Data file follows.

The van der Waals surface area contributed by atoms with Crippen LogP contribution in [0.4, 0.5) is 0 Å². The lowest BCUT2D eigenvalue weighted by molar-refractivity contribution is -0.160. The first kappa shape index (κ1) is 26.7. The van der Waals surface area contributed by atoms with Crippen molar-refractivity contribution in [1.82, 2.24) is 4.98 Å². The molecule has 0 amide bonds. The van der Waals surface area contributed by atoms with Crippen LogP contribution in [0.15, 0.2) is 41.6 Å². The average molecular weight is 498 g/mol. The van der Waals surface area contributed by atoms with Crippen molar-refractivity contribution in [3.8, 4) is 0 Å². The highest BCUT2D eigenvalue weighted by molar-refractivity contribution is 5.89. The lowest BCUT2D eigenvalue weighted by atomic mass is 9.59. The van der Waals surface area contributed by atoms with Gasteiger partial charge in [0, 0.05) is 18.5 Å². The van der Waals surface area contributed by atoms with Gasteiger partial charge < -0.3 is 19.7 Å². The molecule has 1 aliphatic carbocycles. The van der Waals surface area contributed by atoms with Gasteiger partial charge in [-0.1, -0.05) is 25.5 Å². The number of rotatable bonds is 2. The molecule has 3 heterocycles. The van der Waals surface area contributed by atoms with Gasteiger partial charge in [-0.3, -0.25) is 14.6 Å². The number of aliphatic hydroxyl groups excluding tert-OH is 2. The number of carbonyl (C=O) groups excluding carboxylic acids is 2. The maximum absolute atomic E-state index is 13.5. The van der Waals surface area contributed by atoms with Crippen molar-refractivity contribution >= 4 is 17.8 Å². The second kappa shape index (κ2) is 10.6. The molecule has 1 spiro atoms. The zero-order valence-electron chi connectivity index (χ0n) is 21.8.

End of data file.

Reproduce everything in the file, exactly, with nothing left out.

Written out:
The van der Waals surface area contributed by atoms with Crippen LogP contribution in [0.4, 0.5) is 0 Å². The lowest BCUT2D eigenvalue weighted by molar-refractivity contribution is -0.160. The first kappa shape index (κ1) is 26.7. The van der Waals surface area contributed by atoms with Crippen molar-refractivity contribution in [1.82, 2.24) is 4.98 Å². The molecule has 0 amide bonds. The van der Waals surface area contributed by atoms with Crippen LogP contribution in [0.15, 0.2) is 41.6 Å². The average molecular weight is 498 g/mol. The van der Waals surface area contributed by atoms with Crippen molar-refractivity contribution in [3.8, 4) is 0 Å². The highest BCUT2D eigenvalue weighted by molar-refractivity contribution is 5.89. The lowest BCUT2D eigenvalue weighted by atomic mass is 9.59. The van der Waals surface area contributed by atoms with Gasteiger partial charge in [0, 0.05) is 18.5 Å². The van der Waals surface area contributed by atoms with Gasteiger partial charge < -0.3 is 19.7 Å². The molecule has 1 aliphatic carbocycles. The van der Waals surface area contributed by atoms with Gasteiger partial charge in [-0.1, -0.05) is 25.5 Å². The number of rotatable bonds is 2. The molecule has 3 heterocycles. The van der Waals surface area contributed by atoms with Gasteiger partial charge in [-0.3, -0.25) is 14.6 Å². The number of aliphatic hydroxyl groups excluding tert-OH is 2. The number of carbonyl (C=O) groups excluding carboxylic acids is 2. The maximum absolute atomic E-state index is 13.5. The van der Waals surface area contributed by atoms with Crippen molar-refractivity contribution >= 4 is 17.8 Å². The second kappa shape index (κ2) is 10.6. The molecule has 1 spiro atoms. The zero-order valence-electron chi connectivity index (χ0n) is 21.8.